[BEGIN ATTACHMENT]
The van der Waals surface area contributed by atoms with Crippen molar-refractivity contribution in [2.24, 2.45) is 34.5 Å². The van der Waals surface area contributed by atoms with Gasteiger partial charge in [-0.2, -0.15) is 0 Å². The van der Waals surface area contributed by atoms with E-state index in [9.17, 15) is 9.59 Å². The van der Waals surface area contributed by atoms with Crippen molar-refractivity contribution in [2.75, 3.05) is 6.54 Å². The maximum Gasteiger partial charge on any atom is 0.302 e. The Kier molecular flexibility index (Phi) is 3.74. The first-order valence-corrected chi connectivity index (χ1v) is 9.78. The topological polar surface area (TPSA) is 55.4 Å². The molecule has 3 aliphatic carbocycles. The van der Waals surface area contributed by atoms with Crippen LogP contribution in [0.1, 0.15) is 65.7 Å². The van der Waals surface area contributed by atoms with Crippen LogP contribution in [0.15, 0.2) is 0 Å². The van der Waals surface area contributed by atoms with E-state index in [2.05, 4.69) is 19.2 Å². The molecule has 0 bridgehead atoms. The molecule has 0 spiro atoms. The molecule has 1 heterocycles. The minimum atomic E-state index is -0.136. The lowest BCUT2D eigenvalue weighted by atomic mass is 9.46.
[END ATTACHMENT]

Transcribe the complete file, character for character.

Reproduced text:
The van der Waals surface area contributed by atoms with Crippen molar-refractivity contribution in [2.24, 2.45) is 34.5 Å². The van der Waals surface area contributed by atoms with Gasteiger partial charge in [-0.2, -0.15) is 0 Å². The van der Waals surface area contributed by atoms with E-state index in [9.17, 15) is 9.59 Å². The van der Waals surface area contributed by atoms with Crippen molar-refractivity contribution in [2.75, 3.05) is 6.54 Å². The maximum Gasteiger partial charge on any atom is 0.302 e. The Kier molecular flexibility index (Phi) is 3.74. The first-order valence-corrected chi connectivity index (χ1v) is 9.78. The topological polar surface area (TPSA) is 55.4 Å². The molecule has 3 aliphatic carbocycles. The van der Waals surface area contributed by atoms with Crippen LogP contribution in [0.1, 0.15) is 65.7 Å². The van der Waals surface area contributed by atoms with Crippen LogP contribution in [0.15, 0.2) is 0 Å². The van der Waals surface area contributed by atoms with E-state index in [2.05, 4.69) is 19.2 Å². The molecule has 0 bridgehead atoms. The molecule has 0 spiro atoms. The molecule has 1 heterocycles. The minimum atomic E-state index is -0.136. The lowest BCUT2D eigenvalue weighted by atomic mass is 9.46.